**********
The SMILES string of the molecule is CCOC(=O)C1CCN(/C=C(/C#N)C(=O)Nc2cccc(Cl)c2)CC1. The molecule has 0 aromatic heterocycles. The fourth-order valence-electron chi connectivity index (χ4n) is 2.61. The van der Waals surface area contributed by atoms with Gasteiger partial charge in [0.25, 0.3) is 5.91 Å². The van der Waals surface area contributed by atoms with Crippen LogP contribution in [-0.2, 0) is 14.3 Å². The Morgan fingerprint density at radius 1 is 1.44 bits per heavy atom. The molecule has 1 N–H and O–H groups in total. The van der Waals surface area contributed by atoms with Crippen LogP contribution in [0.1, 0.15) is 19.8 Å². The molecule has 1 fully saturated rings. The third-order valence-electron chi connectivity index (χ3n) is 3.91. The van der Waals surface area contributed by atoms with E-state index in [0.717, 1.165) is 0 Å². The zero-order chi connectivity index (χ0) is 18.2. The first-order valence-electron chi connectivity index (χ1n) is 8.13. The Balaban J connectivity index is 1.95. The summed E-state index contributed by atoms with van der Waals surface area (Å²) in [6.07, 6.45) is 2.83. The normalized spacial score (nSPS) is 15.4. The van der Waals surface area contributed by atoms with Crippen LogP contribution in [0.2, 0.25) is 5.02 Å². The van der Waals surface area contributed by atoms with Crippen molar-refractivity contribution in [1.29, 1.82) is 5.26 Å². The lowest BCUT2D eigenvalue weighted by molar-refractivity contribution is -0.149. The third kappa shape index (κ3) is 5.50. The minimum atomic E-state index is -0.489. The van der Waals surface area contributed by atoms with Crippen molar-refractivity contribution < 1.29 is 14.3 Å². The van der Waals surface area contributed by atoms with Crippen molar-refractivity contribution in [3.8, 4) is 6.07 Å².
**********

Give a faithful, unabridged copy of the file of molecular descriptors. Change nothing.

The SMILES string of the molecule is CCOC(=O)C1CCN(/C=C(/C#N)C(=O)Nc2cccc(Cl)c2)CC1. The molecule has 0 aromatic heterocycles. The fourth-order valence-electron chi connectivity index (χ4n) is 2.61. The van der Waals surface area contributed by atoms with Gasteiger partial charge in [0.25, 0.3) is 5.91 Å². The van der Waals surface area contributed by atoms with Crippen LogP contribution in [-0.2, 0) is 14.3 Å². The Morgan fingerprint density at radius 1 is 1.44 bits per heavy atom. The molecule has 1 N–H and O–H groups in total. The van der Waals surface area contributed by atoms with Crippen LogP contribution in [0.1, 0.15) is 19.8 Å². The molecule has 1 fully saturated rings. The third-order valence-electron chi connectivity index (χ3n) is 3.91. The van der Waals surface area contributed by atoms with E-state index in [0.717, 1.165) is 0 Å². The zero-order chi connectivity index (χ0) is 18.2. The first-order valence-electron chi connectivity index (χ1n) is 8.13. The Balaban J connectivity index is 1.95. The summed E-state index contributed by atoms with van der Waals surface area (Å²) in [6.07, 6.45) is 2.83. The normalized spacial score (nSPS) is 15.4. The van der Waals surface area contributed by atoms with Crippen LogP contribution in [0.2, 0.25) is 5.02 Å². The van der Waals surface area contributed by atoms with Crippen molar-refractivity contribution in [1.29, 1.82) is 5.26 Å². The lowest BCUT2D eigenvalue weighted by molar-refractivity contribution is -0.149. The third kappa shape index (κ3) is 5.50. The minimum atomic E-state index is -0.489. The van der Waals surface area contributed by atoms with Crippen molar-refractivity contribution < 1.29 is 14.3 Å². The van der Waals surface area contributed by atoms with Crippen molar-refractivity contribution in [3.8, 4) is 6.07 Å².